Friday evening I returned from gardening. As I was walking in the back door, Bill was preparing to exit via the front door. He said, “I’m going to ride Zeloso.”

“Have fun!”

Bill returned about an hour later and said, “I’m wondering if Zeloso is feeling a bit ‘off’. When I was putting on the saddle he brought his head around to the girth, then he sort of bit at the post near the stall door.”

This didn’t sound good to me, “That’s unusual for Zeloso.”

Bill continued, “When I got to the arena I decided not to get on right away. I did some work in-hand and he was really good. I got on and it felt like he was going to explode. I proceeded slowly. I did all the Philippe Karl work at the walk and finally felt that Zeloso would trot without losing his mind. He did O.K., but still felt like he was ready to explode. There was NO WAY that I was going to canter. Then Zeloso started moving his shoulders left to right at the walk. I got off and asked for the piaffe and he was GREAT! He’s really improved.”

I commented, “Well, he’s a thinker and we have been practicing a few steps every day.”

Bill repeated his concern about Zeloso not feeling well and I promised to keep an eye on him. Muttering to myself…the last thing I need is to lose this horse!!!!!

An hour or so later we headed to the barn for night feed. I checked Zeloso’s stall and he’d pooped a bit more than usual. Zelador, on the other hand, pooped a bit less.

Zeloso eagerly ate his dinner. I entered the stall to fill his water bucket. He’s very polite about remaining in the stall if I leave his door open while I work in there. Well, wouldn’t you know, out he went! I figured, “He’s not his usual self.” I fetched him and shut the stall door.

The next morning Bill was with me to turn the horses out. He took Zeloso and I followed with Zelador. Bill was just leaving Zeloso in the round pen as I approached the gate. I said, “William, look at that horse.” He sort of mumbled something and I repeated, “BILL, look at that horse.” He did and said nothing. “Bill, THAT horse is Zelador. You took him out of Zeloso’s stall. You rode Zelador last night, not Zeloso. Now we know why the horse was so different.”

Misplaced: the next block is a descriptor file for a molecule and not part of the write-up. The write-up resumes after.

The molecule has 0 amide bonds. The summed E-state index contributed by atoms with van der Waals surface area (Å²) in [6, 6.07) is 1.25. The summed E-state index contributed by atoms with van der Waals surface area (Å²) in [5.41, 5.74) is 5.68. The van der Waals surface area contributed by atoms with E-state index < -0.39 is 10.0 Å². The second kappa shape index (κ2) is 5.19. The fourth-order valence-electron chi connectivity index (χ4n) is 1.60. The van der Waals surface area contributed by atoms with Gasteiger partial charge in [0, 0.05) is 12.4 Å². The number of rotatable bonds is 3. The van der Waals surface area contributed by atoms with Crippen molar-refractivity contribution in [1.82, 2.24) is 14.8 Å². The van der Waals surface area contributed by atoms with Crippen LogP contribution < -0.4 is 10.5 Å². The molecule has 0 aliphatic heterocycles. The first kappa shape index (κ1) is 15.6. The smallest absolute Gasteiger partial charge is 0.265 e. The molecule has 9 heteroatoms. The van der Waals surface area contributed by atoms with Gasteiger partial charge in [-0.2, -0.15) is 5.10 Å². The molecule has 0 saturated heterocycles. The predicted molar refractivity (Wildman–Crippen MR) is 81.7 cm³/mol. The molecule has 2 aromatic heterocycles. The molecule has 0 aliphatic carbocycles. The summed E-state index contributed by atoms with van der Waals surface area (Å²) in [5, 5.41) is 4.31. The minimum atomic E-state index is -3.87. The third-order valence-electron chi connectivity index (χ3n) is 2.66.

Pretty scary, huh?

I started to think back on the previous day to piece together what had happened.

It all must have started with us bringing in the two boys from their paddock. In our defense, they had fly masks on. AND, lately my campaign to slowly reduce Zelador’s weight seems to be working. Although he does not have the same body-type as Zeloso, Zelador is now a bit slimmer…a bit more like Zeloso.

This summer Zelador is getting lighter in colour and he’s looking more like a flea-bitten grey with the flecks turning a light brown…just like Zeloso.

Now I understand why the horse left the stall when I was filling the water bucket. Zelador always attempts to leave the stall and my vigilance is the only thing that’s kept him in.

During the tacking up Bill used the all-purpose saddle. The girth barely fits Zeloso. Zelador’s belly is a bit bigger…no wonder the horse Bill was tacking up turned his head around to put a stop to this tightening-the-already-tight-girth nonsense!

He also placed Zeloso’s bridle on Zelador. The good news is: the bits are the same. The “other” news is: Zelador’s head IS bigger than Zeloso’s and I’m guessing the fit wasn’t something Zelador was happy about. I mentioned this to Bill Saturday morning and he said he’d checked the bridle fit…yep…

My thoughts on the ride…well…I certainly could understand what Bill was talking about when he said, “I thought he was going to explode.” Welcome to my world!!!!!

Then, there’s the work in-hand and the greatly improved piaffe. Sigh…for a brief twelve hours I thought Zeloso had caught up with his brother in these two departments.

The bottom line…we’re getting old, our eye sight isn’t what it used to be. And, to make matters MORE challenging I just purchased fly masks that have a nose protector which will totally disguise each horse. So I’m figuring we’ll have to put toe nail polish on one of the boys so that we can tell them apart!